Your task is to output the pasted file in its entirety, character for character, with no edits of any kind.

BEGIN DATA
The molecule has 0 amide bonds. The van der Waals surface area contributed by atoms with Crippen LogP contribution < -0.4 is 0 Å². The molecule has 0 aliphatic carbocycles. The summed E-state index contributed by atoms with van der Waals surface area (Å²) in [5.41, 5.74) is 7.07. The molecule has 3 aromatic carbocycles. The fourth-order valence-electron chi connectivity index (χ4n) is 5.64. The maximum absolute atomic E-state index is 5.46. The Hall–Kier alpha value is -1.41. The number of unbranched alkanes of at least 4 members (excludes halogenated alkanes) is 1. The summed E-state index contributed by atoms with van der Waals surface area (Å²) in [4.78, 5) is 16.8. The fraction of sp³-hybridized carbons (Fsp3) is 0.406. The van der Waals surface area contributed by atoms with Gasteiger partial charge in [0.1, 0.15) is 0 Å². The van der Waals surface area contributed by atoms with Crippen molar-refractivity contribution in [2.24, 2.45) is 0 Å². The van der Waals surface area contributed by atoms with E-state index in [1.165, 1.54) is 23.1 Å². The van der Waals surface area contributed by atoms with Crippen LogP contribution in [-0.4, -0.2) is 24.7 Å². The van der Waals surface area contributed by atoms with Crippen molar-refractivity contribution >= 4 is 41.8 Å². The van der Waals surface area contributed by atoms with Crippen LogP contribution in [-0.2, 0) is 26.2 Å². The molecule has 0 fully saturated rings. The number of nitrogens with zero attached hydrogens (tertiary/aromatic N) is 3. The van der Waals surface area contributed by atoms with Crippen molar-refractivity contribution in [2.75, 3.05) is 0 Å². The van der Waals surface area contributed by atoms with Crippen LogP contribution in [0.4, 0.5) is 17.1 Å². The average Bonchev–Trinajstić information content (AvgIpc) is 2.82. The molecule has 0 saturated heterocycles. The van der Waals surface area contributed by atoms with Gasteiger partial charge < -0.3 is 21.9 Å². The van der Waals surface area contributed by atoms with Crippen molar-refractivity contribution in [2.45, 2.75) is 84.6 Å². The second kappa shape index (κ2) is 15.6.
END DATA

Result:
The molecule has 0 amide bonds. The van der Waals surface area contributed by atoms with Crippen LogP contribution < -0.4 is 0 Å². The molecule has 0 aliphatic carbocycles. The summed E-state index contributed by atoms with van der Waals surface area (Å²) in [5.41, 5.74) is 7.07. The molecule has 3 aromatic carbocycles. The fourth-order valence-electron chi connectivity index (χ4n) is 5.64. The maximum absolute atomic E-state index is 5.46. The Hall–Kier alpha value is -1.41. The number of unbranched alkanes of at least 4 members (excludes halogenated alkanes) is 1. The summed E-state index contributed by atoms with van der Waals surface area (Å²) in [4.78, 5) is 16.8. The fraction of sp³-hybridized carbons (Fsp3) is 0.406. The van der Waals surface area contributed by atoms with Gasteiger partial charge in [0.1, 0.15) is 0 Å². The van der Waals surface area contributed by atoms with Crippen molar-refractivity contribution in [2.24, 2.45) is 0 Å². The van der Waals surface area contributed by atoms with E-state index in [1.165, 1.54) is 23.1 Å². The van der Waals surface area contributed by atoms with Crippen LogP contribution in [-0.4, -0.2) is 24.7 Å². The van der Waals surface area contributed by atoms with Crippen molar-refractivity contribution >= 4 is 41.8 Å². The van der Waals surface area contributed by atoms with Crippen LogP contribution in [-0.2, 0) is 26.2 Å². The molecule has 0 fully saturated rings. The number of nitrogens with zero attached hydrogens (tertiary/aromatic N) is 3. The van der Waals surface area contributed by atoms with Crippen molar-refractivity contribution in [2.75, 3.05) is 0 Å². The van der Waals surface area contributed by atoms with Crippen LogP contribution in [0.4, 0.5) is 17.1 Å². The average Bonchev–Trinajstić information content (AvgIpc) is 2.82. The molecule has 0 saturated heterocycles. The van der Waals surface area contributed by atoms with Gasteiger partial charge < -0.3 is 21.9 Å². The van der Waals surface area contributed by atoms with Crippen molar-refractivity contribution in [2.45, 2.75) is 84.6 Å². The second kappa shape index (κ2) is 15.6.